2007 GSA Denver Annual Meeting (28–31 October 2007)

Paper No. 67
Presentation Time: 8:00 AM-12:00 PM


BURMEISTER, Kurtis C., Dept. of Geosciences, Univ. of the Pacific, 3601 Pacific Avenue, Stockton, CA 95211, HARRISON, Michael J., Dept of Earth Sciences, Tennessee Tech University, Box 5062, Cookeville, TN 38505, MARSHAK, Stephen, School of Earth, Society, and Environment, University of Illinois at Urbana-Champaign, Urbana, IL 61801, FERRE, Eric C., Department of Geology, Southern Illinois Univ at Carbondale, MC 4324, Carbondale, IL 62901, BANNISTER, Roger A., Dept. of Geography, The Pennsylvania State University, 1402 Courtland Ave, Normal, IL 61761 and KODAMA, Kenneth, Earth and Environmental Sciences Dept, Lehigh Univ, 31 Williams Dr, Bethlehem, PA 18015, kburmeister@pacific.edu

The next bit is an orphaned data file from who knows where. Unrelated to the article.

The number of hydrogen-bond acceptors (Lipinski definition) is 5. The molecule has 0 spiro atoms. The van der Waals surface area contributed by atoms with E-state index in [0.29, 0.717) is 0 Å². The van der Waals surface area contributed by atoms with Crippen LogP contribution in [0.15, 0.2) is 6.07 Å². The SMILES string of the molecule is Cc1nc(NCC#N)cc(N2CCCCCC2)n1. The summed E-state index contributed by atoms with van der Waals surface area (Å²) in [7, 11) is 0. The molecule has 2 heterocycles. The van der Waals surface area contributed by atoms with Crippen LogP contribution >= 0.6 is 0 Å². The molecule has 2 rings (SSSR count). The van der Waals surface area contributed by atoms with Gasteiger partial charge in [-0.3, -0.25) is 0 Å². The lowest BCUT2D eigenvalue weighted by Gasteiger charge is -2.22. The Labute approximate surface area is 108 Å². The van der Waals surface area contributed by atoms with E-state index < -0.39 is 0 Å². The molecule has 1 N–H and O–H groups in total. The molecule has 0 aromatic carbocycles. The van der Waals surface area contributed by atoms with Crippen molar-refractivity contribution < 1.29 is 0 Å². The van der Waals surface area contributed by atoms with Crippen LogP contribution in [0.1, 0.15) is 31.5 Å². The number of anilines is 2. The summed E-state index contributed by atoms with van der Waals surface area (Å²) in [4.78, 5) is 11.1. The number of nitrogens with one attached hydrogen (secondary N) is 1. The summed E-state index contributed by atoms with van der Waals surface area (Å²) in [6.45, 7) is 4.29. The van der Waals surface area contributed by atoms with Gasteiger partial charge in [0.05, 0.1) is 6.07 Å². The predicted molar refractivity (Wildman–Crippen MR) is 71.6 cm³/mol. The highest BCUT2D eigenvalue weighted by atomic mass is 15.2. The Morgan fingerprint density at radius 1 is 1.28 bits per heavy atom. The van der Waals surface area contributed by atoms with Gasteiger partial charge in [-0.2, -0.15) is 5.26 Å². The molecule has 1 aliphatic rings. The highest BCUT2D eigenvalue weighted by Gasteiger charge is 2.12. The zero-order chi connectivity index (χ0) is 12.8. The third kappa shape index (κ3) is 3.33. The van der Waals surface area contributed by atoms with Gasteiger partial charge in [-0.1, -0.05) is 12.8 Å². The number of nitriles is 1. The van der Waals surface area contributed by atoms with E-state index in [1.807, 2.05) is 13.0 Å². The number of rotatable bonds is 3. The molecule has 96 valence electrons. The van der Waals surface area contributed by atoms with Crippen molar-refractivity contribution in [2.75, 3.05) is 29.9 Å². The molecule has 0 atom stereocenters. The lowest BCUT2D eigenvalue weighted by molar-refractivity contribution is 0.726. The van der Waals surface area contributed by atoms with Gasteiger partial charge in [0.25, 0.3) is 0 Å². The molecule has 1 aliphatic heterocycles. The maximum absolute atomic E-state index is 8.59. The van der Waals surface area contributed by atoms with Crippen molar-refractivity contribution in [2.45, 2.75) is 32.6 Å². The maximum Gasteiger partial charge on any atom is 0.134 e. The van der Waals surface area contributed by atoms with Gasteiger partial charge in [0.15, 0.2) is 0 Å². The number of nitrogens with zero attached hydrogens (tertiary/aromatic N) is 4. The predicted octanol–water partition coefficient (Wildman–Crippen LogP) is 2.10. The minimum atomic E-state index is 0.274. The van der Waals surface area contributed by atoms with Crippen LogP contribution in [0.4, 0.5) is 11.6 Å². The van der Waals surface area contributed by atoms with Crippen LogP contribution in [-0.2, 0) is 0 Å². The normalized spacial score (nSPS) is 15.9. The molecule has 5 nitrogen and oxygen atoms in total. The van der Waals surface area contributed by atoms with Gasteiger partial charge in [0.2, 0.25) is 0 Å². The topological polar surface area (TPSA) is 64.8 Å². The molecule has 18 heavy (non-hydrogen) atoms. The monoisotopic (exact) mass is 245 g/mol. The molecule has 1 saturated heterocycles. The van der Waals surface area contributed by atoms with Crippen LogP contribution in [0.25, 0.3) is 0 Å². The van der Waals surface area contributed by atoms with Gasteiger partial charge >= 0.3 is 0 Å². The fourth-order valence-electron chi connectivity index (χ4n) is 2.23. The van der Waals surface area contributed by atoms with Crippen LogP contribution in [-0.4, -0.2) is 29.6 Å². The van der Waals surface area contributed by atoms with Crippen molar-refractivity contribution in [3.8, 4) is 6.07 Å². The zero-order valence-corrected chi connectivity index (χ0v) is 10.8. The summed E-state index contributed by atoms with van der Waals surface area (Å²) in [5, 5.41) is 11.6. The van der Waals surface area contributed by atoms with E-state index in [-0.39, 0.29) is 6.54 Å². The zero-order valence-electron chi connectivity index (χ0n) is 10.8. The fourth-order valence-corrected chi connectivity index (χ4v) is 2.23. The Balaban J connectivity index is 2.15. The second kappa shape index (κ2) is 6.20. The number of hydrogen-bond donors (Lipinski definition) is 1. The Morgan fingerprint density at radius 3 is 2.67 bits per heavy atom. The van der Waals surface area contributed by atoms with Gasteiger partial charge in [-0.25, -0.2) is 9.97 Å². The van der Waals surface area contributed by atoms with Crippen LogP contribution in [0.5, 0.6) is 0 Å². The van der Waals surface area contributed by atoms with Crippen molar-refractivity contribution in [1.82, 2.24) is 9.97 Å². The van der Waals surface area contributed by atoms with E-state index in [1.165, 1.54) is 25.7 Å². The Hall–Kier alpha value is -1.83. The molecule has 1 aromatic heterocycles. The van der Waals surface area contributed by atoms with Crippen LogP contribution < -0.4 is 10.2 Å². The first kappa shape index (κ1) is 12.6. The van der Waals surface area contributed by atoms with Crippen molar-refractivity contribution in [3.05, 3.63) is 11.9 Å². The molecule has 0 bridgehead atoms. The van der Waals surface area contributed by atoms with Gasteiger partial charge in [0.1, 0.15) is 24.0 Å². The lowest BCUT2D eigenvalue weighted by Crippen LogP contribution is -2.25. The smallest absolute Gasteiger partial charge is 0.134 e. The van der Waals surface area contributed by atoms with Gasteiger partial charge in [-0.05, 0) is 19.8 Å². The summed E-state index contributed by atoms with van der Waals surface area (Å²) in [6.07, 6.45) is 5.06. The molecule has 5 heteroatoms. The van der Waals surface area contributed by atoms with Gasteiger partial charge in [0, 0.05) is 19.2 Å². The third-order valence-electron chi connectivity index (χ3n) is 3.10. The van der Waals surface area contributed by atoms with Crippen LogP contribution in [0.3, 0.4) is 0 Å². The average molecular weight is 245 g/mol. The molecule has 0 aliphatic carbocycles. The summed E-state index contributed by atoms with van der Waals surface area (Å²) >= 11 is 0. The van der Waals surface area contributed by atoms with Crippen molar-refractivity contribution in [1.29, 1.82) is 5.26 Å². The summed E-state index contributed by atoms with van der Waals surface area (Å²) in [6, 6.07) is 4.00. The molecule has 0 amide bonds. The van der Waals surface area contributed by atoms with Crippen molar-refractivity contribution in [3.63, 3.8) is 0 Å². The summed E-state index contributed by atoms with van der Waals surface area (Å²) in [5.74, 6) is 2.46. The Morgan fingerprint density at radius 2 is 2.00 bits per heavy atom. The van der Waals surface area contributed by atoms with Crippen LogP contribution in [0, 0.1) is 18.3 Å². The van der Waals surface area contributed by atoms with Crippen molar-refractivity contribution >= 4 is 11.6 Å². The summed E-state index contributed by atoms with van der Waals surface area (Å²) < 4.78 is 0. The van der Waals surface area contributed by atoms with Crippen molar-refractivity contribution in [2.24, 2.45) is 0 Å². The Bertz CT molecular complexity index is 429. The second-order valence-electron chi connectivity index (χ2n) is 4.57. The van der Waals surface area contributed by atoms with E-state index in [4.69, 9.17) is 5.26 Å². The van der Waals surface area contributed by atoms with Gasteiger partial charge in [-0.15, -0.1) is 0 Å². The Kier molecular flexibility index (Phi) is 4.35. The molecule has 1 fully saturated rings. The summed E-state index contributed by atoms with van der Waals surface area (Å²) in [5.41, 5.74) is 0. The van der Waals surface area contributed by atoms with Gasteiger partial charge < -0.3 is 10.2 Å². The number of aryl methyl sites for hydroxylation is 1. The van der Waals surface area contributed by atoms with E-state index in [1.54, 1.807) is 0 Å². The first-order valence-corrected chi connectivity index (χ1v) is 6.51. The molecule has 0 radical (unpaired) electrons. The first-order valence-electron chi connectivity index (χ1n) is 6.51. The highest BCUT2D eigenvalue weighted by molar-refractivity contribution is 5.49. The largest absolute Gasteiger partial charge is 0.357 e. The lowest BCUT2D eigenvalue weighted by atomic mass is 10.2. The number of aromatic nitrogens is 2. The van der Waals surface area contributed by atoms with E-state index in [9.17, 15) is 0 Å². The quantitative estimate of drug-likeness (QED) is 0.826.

Two methods are commonly used for characterizing grain-scale deformation in sandstone: the normalized Fry method which involves the visual measurement of center-to-center spacing between framework grains, and the AMS method which involves instrumental measurement of the anisotropy of magnetic susceptibility. In highly strained sandstone, both the long axis of the Fry-determined strain ellipse and the projection of the long axis of the AMS ellipsoid in the plane of bedding align well with regional structural trends as defined by cleavage, folds, and faults. This relationship implies that the orientation of the strain axes developed in response to tectonic shortening. Does such a relationship also hold for low-strain sandstone? To address this question, we measured Fry strain and AMS in low-strain sandstone from two localities in the Appalachian foreland fold-thrust belt: the Rosendale region of southeastern New York and the Lackawanna region of northeastern Pennsylvania. We found that the long axes of the AMS ellipsoids cluster closely (±8-17°) to the regional structural trends whereas the Fry axes show greater dispersion (±15-35°). This observation indicates that AMS is a more sensitive indicator than Fry analysis of grain-scale fabrics in low-strain sandstone. The sensitivity of the AMS method is likely due to the following: (1) AMS reflects the preferred orientation of matrix grains and the matrix strain may be greater than that of the bulk rock; (2) At low strains, Fry analysis is inaccurate because of primary irregularities in grain shapes; and (3) At the thin-section scale, the distribution of framework grains can be greatly influenced by primary depositional fabrics and/or by local particle interactions.